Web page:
International institutions still matter to the US
10 Nov 2020|

Donald Trump may have despised international institutions, but his presidency has reminded the world of the importance of effective and resilient ones. In the 2016 election, Trump campaigned on the argument that the post-1945 multilateral institutions had let other countries benefit at American expense. His populist appeal rested on far more than foreign policy, of course, but Trump successfully linked domestic resentments to foreign policy by blaming economic problems on ‘bad’ trade deals with countries like Mexico and China and on immigrants competing for jobs. The post-1945 liberal international order was cast as a villain.

As I show in my book Do morals matter? Presidents and foreign policy from FDR to Trump, American presidents were never perfect institutional liberals. Dwight Eisenhower’s support of covert action in Iran and Guatemala, and John F. Kennedy’s in Cuba, were inconsistent with a strict reading of the UN Charter. Richard Nixon broke the rules of the Bretton Woods economic institutions and levied tariffs against US allies in 1971. Ronald Reagan ignored an International Court of Justice ruling that found his administration’s mining of Nicaraguan harbours illegal. Bill Clinton bombed Serbia without a security council resolution.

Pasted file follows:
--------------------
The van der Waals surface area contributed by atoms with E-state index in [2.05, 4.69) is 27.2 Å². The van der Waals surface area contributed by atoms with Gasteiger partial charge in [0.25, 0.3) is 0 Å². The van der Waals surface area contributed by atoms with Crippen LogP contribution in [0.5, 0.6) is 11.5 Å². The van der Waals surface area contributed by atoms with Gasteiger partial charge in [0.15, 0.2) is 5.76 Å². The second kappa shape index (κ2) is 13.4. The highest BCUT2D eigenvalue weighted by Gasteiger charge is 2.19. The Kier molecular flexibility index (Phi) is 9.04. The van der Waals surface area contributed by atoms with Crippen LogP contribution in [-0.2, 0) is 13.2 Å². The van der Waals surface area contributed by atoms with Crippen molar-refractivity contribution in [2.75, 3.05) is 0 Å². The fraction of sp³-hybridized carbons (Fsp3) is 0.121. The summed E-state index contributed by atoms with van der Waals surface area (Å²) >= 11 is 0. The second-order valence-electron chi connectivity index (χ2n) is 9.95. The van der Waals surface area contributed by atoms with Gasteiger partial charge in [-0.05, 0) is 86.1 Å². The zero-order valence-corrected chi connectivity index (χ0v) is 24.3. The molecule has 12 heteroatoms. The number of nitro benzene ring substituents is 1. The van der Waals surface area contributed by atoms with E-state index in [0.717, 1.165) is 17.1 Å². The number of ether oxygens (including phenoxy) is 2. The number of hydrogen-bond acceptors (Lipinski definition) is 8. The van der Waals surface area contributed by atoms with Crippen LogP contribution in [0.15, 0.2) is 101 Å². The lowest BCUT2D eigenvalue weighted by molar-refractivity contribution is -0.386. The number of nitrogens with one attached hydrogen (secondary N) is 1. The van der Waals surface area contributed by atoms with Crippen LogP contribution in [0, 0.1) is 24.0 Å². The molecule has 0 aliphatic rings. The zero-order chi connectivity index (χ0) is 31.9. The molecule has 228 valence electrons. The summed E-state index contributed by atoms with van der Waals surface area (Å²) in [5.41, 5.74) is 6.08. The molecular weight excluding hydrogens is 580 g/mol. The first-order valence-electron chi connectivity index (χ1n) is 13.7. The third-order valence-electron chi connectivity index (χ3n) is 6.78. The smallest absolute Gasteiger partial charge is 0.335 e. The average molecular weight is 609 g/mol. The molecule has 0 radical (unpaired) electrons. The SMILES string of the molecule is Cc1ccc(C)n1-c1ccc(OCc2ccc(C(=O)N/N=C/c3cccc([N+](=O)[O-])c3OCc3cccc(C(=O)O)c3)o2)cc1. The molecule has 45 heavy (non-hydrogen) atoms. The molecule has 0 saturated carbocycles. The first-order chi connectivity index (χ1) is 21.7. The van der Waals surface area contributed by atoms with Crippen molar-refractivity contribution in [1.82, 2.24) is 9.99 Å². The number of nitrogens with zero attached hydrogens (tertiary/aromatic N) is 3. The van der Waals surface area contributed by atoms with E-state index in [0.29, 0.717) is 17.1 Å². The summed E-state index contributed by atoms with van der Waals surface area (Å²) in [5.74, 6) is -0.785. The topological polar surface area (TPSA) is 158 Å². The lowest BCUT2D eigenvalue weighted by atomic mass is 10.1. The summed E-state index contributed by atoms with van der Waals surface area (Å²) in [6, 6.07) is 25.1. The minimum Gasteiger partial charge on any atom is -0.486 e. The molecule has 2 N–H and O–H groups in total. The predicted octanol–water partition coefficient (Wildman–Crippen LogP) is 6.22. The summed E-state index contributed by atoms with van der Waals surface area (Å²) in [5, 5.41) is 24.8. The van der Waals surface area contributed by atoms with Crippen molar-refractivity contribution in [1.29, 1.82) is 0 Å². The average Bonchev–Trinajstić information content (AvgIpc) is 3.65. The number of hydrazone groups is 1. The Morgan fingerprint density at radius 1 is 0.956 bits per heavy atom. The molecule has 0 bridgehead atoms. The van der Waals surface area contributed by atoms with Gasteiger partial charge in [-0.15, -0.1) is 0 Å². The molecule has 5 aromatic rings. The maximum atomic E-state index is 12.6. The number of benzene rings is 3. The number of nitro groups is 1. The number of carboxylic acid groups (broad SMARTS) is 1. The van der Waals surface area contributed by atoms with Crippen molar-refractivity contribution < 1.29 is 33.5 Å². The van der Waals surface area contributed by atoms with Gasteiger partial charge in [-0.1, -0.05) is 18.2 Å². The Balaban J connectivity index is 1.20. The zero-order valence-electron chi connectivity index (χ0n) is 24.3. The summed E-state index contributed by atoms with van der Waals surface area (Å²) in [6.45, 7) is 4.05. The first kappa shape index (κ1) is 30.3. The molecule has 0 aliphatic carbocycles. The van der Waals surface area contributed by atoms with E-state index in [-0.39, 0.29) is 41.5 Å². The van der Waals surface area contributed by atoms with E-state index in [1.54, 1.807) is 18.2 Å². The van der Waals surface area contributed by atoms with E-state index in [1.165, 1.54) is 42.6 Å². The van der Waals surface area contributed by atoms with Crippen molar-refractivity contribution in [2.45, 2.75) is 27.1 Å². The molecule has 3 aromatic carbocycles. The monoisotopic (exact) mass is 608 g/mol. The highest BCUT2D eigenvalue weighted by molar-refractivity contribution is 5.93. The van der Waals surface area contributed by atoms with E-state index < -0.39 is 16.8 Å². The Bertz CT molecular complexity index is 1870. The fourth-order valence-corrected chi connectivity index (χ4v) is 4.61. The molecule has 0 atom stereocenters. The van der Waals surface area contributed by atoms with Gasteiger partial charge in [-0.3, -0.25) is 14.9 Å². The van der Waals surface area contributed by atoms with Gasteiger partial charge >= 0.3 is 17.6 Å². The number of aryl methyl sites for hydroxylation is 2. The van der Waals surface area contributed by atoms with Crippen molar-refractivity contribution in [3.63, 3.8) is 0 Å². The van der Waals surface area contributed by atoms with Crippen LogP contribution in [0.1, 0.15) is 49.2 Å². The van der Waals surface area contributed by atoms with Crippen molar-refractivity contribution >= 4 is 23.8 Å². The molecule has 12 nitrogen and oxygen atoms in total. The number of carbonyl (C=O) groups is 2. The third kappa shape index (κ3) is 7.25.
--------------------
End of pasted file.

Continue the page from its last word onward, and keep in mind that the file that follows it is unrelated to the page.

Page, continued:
Nonetheless, prior to 2016, American presidents in most instances supported international institutions and sought their extension, whether it was the Non-Proliferation Treaty under Lyndon Johnson; arms control agreements under Nixon; the Rio de Janeiro agreement on climate change under George H.W. Bush; the World Trade Organization and the Missile Technology Control Regime under Clinton; or the Paris climate agreement under Barack Obama.